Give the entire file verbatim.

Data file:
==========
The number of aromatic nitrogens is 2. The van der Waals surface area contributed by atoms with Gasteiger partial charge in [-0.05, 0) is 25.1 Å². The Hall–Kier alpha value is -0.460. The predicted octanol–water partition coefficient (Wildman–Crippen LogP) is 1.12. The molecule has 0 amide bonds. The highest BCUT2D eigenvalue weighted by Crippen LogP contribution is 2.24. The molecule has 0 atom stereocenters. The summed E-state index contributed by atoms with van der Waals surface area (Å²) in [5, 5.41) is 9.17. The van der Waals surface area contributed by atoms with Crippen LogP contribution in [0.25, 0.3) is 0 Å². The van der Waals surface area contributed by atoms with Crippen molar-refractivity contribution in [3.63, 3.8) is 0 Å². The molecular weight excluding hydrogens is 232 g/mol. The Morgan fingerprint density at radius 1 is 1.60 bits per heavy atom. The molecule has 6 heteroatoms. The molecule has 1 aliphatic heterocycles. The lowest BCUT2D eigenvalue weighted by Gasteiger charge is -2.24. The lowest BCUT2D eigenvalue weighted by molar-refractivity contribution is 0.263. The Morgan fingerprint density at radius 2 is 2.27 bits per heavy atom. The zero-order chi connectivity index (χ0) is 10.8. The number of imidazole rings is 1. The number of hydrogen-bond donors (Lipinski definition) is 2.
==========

The number of aromatic nitrogens is 2. The van der Waals surface area contributed by atoms with Gasteiger partial charge in [-0.05, 0) is 25.1 Å². The Hall–Kier alpha value is -0.460. The predicted octanol–water partition coefficient (Wildman–Crippen LogP) is 1.12. The molecule has 0 amide bonds. The highest BCUT2D eigenvalue weighted by Crippen LogP contribution is 2.24. The molecule has 0 atom stereocenters. The summed E-state index contributed by atoms with van der Waals surface area (Å²) in [5, 5.41) is 9.17. The van der Waals surface area contributed by atoms with Crippen LogP contribution in [0.25, 0.3) is 0 Å². The van der Waals surface area contributed by atoms with Crippen molar-refractivity contribution in [3.63, 3.8) is 0 Å². The molecular weight excluding hydrogens is 232 g/mol. The Morgan fingerprint density at radius 1 is 1.60 bits per heavy atom. The molecule has 6 heteroatoms. The molecule has 1 aliphatic heterocycles. The lowest BCUT2D eigenvalue weighted by Gasteiger charge is -2.24. The lowest BCUT2D eigenvalue weighted by molar-refractivity contribution is 0.263. The Morgan fingerprint density at radius 2 is 2.27 bits per heavy atom. The zero-order chi connectivity index (χ0) is 10.8. The number of imidazole rings is 1. The number of hydrogen-bond donors (Lipinski definition) is 2.